Lydia Mendoza (May 21, 1916 – December 20, 2007) was an American guitarist and singer of Tejano music. She is known as La Alondra de la Frontera (The Lark of the Border).
Mendoza was born into a musical family in Houston, Texas. She learned to sing and play stringed instruments from her mother and grandmother. In 1928, as part of the family group Cuarteto Carta Blanca, she made her first recordings for the OKeh company in San Antonio. In the early thirties, Mendoza came to the attention of Manuel J. Cortez, a pioneer of Mexican-American radio broadcasting. Her live radio performances set the stage for her recordings for the Blue Bird label in 1934. One of her recordings, "Mal Hombre", became an overnight success, and led to an intensive schedule of touring and recording. After World War II, Mendoza recorded for all the major Mexican-American record labels. One of the relatively few songs she personally wrote, and a personal favorite, was "Amor Bonito", dedicated to her husband. Lydia Mendoza continued performing and recording until slowed by a stroke in 1988. In 1982, she became the first Texan to receive a National Endowment for the Arts National Heritage Fellowship. In 1999, she was awarded the National Medal of Arts, and in 2003, she was among the second group of recipients of the Texas Cultural Trust's Texas Medal of Arts.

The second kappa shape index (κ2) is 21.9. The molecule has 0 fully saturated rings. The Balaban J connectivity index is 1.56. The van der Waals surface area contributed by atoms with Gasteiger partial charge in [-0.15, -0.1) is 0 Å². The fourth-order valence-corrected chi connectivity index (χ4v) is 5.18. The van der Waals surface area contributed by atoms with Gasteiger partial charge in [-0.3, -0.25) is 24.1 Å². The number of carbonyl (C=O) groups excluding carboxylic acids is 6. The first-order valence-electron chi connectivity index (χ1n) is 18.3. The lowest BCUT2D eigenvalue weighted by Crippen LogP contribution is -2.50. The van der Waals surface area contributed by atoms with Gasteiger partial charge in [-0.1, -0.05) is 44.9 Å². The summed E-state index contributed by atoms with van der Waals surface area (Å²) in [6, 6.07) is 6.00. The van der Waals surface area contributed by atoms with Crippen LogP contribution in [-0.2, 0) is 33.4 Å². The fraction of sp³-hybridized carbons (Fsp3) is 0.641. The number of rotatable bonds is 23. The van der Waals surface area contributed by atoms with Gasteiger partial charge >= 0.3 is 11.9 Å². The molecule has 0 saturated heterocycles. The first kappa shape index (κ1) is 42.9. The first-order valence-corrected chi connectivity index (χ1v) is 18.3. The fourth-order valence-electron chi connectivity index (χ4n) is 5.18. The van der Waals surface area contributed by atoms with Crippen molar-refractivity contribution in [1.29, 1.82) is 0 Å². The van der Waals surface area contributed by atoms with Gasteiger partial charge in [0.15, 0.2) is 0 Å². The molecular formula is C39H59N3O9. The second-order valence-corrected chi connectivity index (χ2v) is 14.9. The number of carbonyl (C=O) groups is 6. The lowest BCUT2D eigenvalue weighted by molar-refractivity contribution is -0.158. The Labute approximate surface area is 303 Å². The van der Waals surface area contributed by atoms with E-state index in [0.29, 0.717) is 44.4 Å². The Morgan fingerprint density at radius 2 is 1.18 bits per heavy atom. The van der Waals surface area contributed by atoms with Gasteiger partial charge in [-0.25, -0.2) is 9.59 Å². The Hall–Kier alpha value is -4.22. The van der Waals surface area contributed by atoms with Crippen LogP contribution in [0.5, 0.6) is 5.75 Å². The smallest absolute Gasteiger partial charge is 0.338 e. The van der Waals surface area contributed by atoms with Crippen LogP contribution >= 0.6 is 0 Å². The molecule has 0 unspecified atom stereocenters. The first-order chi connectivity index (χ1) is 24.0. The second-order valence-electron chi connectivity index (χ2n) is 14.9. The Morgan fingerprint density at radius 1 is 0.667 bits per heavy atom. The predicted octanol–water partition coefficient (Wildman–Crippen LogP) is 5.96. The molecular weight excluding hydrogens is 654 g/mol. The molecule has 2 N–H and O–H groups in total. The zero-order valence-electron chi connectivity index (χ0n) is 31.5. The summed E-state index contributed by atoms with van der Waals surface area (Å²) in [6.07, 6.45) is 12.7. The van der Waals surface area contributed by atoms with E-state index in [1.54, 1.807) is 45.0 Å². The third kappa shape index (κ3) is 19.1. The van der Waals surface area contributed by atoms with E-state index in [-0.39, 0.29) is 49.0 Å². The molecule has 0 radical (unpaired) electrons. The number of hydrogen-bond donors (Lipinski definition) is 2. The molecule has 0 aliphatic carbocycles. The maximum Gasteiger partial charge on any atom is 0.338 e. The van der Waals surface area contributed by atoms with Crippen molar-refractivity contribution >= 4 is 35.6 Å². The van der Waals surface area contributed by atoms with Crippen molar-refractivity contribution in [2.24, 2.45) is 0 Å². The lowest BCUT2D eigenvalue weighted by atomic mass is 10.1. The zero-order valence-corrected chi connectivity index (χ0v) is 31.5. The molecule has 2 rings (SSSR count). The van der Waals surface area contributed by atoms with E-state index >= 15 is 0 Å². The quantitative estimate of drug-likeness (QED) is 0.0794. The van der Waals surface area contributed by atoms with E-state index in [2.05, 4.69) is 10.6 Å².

In 2001, Oxford University Press published a 235-page-book on her by Yolanda Broyles-Gonzalez, entitled, Lydia Mendoza's Life in Music. From the introduction:Known as a lone artist and performer, Lydia Mendoza's voice and twelve-string guitar-playing figure prominently in her ability to both nurture and transmit the vast oral tradition of popular Mexican song with beauty and integrity. She sang the songs of the people across generations in the old tradition; all are indigenous to the Americas, and many of them to Texas. It is the music that emerged from the experiences of native peoples (on both sides of the U.S.-Mexico border) within the colonial context of the nineteenth century.Mendoza's prominence and stature as a Chicana idol stems from her sustained presence and perpetual visibility within a complex network of social and cultural relations in the twentieth century. Along with being one of the earliest female recording and touring artists, she is loved as a voice of working-class sentimiento , sentiment and sentience, through song, which is one of the most cherished of Chicana/o cultural art forms. Through her vast repertoire and unmistakable interpretive skill in the shaping of songs she is a living embodiment of U.S.-Mexican culture and a participant in raza people's protracted struggles for survival.